Director: Shawn Levy
Starring: Ryan Reynolds, Jodie Comer, Joe Keery, Lil Rel Howery, Taiki Waititi
Written by: Zak Penn and (also story) Matt Lieberman
Running Time: 115 mins
Release date: 13th August 2021
Free Guy is unique in the world of blockbusters. It’s an original movie that’s not part of a franchise, a superhero movie or a reboot. When familiarity is the way to get bums on seats nowadays, it’s refreshing to see something different. Yet what it does well is bring gamers to the cinema, as this is a movie that those who play RP games can geek out to. Hang on. It doesn’t forget those who aren’t Fortnite fans, for Free Guy is a bundle of fun that anyone can enjoy.
Free City is a role-playing game where violence rules, and players can be whoever they want to be. However, Guy, an NPC (non-playing character), is just a foil for the real players to punch, kick, and do nasty things to. He leads a simple life as a bank teller with his best friend, Buddy, a security guard at the bank; they go through the motions precisely the same every day. That is until Guy meets Molotovgirl, the girl of Guy’s dreams. Guy’s routine changes as he realises there is more than just coffee and being robbed. His actions start to throw the game into disrepute, as no one knows who is operating Guy and how is he managing to change the whole set-up.
The first thing about the movie is how striking it looks. Director Shawn Levy has placed us in a video game, with an ordinary town filled with explosions, gunfire and an array of tanks, helicopters and fast cars. Using the same trick as in John Carpenter’s They Live, a pair of sunglasses allows the characters to see a lot more, from first aid kits, free money, and guides to various missions. You could remove the main characters and explore this magical, colourful world alone.
The film is brimming with plot and storylines that leave your head spinning a little like the settings. We are not just enjoying Guy’s new sense of freedom in a world that is so much more than he could ever imagine. We see events play out in the real world with creator Antoine not coping with the growing popularity of Guy that could mess with his plans for Free City 2. We also have a plot about corporate corruption, as Millie, a programmer, had her idea stolen by Antoine, and she needs hidden evidence within the game. To find this, she has become Molotovgirl, the same character that Guy has fallen in love with.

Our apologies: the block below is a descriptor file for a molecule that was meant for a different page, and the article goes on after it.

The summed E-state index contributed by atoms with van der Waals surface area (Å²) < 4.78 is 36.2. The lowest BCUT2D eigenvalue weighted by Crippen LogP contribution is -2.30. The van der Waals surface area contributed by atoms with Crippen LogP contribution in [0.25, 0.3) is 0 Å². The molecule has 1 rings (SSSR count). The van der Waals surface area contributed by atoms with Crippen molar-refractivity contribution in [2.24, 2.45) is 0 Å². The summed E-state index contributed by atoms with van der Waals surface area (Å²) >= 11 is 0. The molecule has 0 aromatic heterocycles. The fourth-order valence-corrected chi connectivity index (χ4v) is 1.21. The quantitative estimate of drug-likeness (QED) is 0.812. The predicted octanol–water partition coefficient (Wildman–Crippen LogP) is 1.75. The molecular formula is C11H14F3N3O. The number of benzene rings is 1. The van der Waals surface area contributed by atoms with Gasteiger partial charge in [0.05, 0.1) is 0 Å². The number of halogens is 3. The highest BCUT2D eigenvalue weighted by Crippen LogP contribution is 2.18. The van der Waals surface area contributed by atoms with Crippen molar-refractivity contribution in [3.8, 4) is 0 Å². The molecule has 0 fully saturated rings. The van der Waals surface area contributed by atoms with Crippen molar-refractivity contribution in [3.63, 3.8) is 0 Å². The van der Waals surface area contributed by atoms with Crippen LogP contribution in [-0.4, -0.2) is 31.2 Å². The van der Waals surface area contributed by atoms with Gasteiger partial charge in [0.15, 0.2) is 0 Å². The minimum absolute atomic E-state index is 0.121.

It all sounds like a confusing mess, and along with some geeky technobabble, it could get bogged down. Levy and his cast never allow that. Instead, what you get is visual treat after visual treat that will make the geekiest of gamers almost combust with excitement as Easter eggs are thrown at them throughout, from recognition of gaming reviewers and players pop up in cameos. In contrast, those who want a good night out get precisely that. A comedy adventure that is both funny and exciting. There’s also nods to other pop culture moments that will have everyone laughing. This is a 20th Century Studios production, so references to Marvel and Star Wars do pop up.
This film has the charm and innocence of The Truman Show and more than a passing similarity to The Lego Movie (even down to the blue shirt). Yet, it does manage to keep its originality. Throw in some delicious cameos that are joyful to behold (keep your ears open for plenty of vocal treats as well). This is a film that never gets boring or makes you look at your watch. There’s far too much to behold for that.
The cast is a dream as well. Joe Keery, as Keys, a friend of Millie, does an excellent job of moving away from his Stranger Things role to a mature part. Lil Rel Howery, as Buddy, is a blast, full of energetic, high-pitch joy. Director Taiki Waititi is allowed to go full over the top as Antoine, with his terrible dress sense and an ego that could fill the universe.
In her first Hollywood role, Jodie Comer shines. The star of Killing Eve glows as both Molotovgirl, a leather-clad, butt-kicking avatar who is both alluring and deadly and who can handle herself in any situation. While her real-life persona, the determined Millie, Comer shows her ease with accents and creates two very different characters. If Killing Eve didn’t put her on the map, this certainly will.
Leading the pack is Ryan Reynolds as Guy. Reynolds is one of those actors who you can’t help but warm to, with his ease with a wise-crack and the kind of screen presence that makes him just likeable, regardless of what he does. This is a perfect character for Reynolds, a simple Joe who can handle being friendly and kind and still throw some moves in the action department. If you are not a fan of Reynolds, then move on; this may not be for you but if you are, then lap it up.
Free Guy is a blast that somehow manages to get better the longer it goes on. Yes, it does move into schmaltz near the end, but you can forgive it as it’s a fun, colourful, action-packed, laugh-fest for the whole of its running time. And a perfect popcorn movie for this summer.
4 out of 5